With 10fps burst speed and 65 AF points, is the 7D Mark II the ultimate action camera? Callum McInerney-Riley finds out in our Canon EOS 7D Mark II review
Canon EOS 7D Mark II – At a Glance
- 20.2-million-pixel, APS-C sensor
- 65-point autofocus system
- 10fps continuous shooting
- Dual Pixel AF in live view and video
- ISO 100-51,200 (extended)
- 3in, 1.04-million-dot LCD screen
- Price £1,599 (body only)
Canon certainly can’t be accused of having a short product cycle with the EOS 7D series. It is five years since the original Canon EOS 7D was launched, but the follow-up is finally here.
The Canon EOS 7D Mark II boasts a host of features tailored for wildlife and sports photographers, such as a 10fps shooting speed, a cropped-frame sensor and a very advanced autofocusing system.
Bundling all this together into a durable, weather-sealed body makes a very exciting prospect for any enthusiast action photographer who cannot justify the expense of sports and wildlife monsters such as the Nikon D4S or the Canon EOS-1D X.
Canon EOS 7D Mark II Review – Features
The Canon EOS 7D Mark II features a 20.2-million-pixel CMOS sensor, which Canon describes as new but is probably closely related to the sensor in the EOS 70D. It’s an APS-C-sized unit with a 1.6x focal length magnification, meaning a 100mm lens will act as a 160mm equivalent. For users who rely upon long focal length lenses this is a big advantage, as it gives more reach.
The improvement to continuous shooting further increases the camera’s appeal to wildlife and sports photographers. As well as increasing the frames per second from the 8fps of the 7D to 10fps, the 7D Mark II has a huge buffer. Providing the card is fast enough, the camera can shoot full-resolution JPEG images until the card is full, and it’s also possible to shoot and write a burst of 31 raw images in one go.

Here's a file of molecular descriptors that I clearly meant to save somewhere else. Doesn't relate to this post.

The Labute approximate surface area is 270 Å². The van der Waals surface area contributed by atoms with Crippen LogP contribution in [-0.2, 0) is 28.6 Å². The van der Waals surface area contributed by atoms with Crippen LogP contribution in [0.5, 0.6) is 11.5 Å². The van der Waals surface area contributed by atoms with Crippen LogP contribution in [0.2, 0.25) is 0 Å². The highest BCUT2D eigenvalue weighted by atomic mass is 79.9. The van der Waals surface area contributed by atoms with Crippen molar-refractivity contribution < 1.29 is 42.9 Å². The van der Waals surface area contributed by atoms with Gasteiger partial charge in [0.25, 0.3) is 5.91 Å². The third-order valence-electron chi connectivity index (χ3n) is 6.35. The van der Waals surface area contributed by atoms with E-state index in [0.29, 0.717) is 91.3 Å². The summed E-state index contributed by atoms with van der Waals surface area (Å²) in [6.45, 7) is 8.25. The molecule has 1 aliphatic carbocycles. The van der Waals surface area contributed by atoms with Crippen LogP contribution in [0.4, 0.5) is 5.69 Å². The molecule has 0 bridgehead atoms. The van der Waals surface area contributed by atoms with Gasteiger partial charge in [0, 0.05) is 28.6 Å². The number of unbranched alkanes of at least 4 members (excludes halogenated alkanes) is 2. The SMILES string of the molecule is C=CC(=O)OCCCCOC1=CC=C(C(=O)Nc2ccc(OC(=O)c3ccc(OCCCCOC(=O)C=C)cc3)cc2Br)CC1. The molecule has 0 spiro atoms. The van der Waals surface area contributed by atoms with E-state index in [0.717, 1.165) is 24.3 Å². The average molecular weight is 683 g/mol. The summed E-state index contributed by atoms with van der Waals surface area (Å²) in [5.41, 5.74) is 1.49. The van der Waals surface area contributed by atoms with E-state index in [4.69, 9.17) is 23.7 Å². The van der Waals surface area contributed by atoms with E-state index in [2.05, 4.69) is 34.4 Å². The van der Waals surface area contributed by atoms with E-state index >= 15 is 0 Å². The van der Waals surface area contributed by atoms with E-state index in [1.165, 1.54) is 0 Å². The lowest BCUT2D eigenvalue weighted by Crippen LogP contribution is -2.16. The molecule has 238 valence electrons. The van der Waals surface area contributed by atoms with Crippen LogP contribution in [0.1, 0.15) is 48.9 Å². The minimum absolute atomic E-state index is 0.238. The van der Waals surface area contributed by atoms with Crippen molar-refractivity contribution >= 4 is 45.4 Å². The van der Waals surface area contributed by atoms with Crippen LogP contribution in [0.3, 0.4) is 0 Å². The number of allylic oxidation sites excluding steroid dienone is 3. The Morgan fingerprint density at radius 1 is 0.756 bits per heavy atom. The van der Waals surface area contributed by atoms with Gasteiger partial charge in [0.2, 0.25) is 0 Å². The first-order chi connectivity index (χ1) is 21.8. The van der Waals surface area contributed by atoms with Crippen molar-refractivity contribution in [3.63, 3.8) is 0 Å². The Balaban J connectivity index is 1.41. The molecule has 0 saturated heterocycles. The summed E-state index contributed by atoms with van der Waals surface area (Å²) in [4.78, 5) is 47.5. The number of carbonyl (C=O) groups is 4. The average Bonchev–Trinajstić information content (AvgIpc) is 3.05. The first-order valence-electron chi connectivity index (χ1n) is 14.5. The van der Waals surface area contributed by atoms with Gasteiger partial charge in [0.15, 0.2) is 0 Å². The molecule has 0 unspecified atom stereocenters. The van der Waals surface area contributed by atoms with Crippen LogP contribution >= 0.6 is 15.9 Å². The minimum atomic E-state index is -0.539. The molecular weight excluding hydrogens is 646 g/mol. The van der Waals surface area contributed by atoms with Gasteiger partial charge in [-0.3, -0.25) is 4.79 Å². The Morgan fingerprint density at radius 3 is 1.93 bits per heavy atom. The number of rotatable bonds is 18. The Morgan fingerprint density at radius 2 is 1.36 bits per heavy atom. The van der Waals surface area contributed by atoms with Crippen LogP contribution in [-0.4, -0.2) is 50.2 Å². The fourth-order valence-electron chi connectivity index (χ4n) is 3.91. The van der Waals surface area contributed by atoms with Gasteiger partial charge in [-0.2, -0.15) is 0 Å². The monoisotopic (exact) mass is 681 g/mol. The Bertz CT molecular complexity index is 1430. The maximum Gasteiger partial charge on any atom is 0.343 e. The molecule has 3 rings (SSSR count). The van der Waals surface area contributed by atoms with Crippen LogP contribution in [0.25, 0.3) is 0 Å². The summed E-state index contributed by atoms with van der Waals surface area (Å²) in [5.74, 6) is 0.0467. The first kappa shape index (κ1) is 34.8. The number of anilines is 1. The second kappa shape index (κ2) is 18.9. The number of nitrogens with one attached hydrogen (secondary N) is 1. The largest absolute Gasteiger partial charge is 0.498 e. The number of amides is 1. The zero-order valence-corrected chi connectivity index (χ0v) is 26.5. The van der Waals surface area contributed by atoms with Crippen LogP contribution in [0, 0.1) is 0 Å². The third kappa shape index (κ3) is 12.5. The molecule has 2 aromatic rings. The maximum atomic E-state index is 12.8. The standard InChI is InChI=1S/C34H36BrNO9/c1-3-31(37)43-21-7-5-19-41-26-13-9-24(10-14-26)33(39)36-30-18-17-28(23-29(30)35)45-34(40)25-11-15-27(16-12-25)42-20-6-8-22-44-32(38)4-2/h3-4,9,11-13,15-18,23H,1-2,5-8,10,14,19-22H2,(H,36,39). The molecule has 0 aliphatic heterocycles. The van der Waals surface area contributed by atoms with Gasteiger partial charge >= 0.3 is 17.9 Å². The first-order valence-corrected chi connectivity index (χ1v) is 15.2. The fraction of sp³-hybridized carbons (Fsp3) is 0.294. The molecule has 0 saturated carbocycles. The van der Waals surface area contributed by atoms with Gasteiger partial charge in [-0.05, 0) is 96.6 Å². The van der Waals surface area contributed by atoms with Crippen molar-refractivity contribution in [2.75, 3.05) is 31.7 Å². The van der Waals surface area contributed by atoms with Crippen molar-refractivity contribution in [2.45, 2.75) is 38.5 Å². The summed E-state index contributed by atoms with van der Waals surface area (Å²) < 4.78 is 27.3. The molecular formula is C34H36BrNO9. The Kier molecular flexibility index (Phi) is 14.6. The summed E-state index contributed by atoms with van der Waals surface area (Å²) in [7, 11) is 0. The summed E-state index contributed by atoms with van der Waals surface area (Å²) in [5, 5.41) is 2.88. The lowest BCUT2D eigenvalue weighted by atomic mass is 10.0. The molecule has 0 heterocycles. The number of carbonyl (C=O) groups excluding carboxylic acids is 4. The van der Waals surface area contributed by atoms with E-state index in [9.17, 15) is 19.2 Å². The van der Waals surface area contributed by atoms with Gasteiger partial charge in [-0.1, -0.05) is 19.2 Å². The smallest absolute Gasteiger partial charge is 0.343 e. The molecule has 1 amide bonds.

Two separate Digic 6 processors work together to deliver this very impressive performance. In addition to the speed increase, they should also improve the in-camera JPEG image processing.
An impressive leap forward has been made when it comes to the ISO sensitivity range. The 7D had a rather limited native range of ISO 100-6400 (extended to ISO 12,800), while the 7D Mark II has an ISO sensitivity of 100-16,000, with two extended options of ISO 25600 (H1) and ISO 51,200 (H2).
It is surprising that there is no Wi-Fi connectivity included on the 7D Mark II. However, it is compatible with Eye-Fi SD cards, which can easily transfer files wirelessly to a mobile device.
On the top of the camera, in front of the hotshoe, is a small GPS module. This can record the latitude and longitude of where an image was taken, along with the direction in which the camera was pointing. There is also an option to track the photographer’s location even if they’re not shooting. Both functions can be disabled.
Canon says the 7D Mark II is likely to be bought not only by photographers looking to upgrade from an entry-level camera, but also existing 7D and pro-level camera owners. For this reason, two card slots, for SD and Compact Flash, have been included.
Full HD 1920 x 1080-resolution video can be recorded at up to 60fps in NTSC and 50fps in PAL. There are also options for 30fps, 25fps and 24fps. Using the HDMI port, it’s possible to output uncompressed (4:2:2) video to an external recorder. One useful feature is an improved bulb mode. Instead of needing a cable release to shoot exposures longer than 30secs, you can now specify a time in the menu.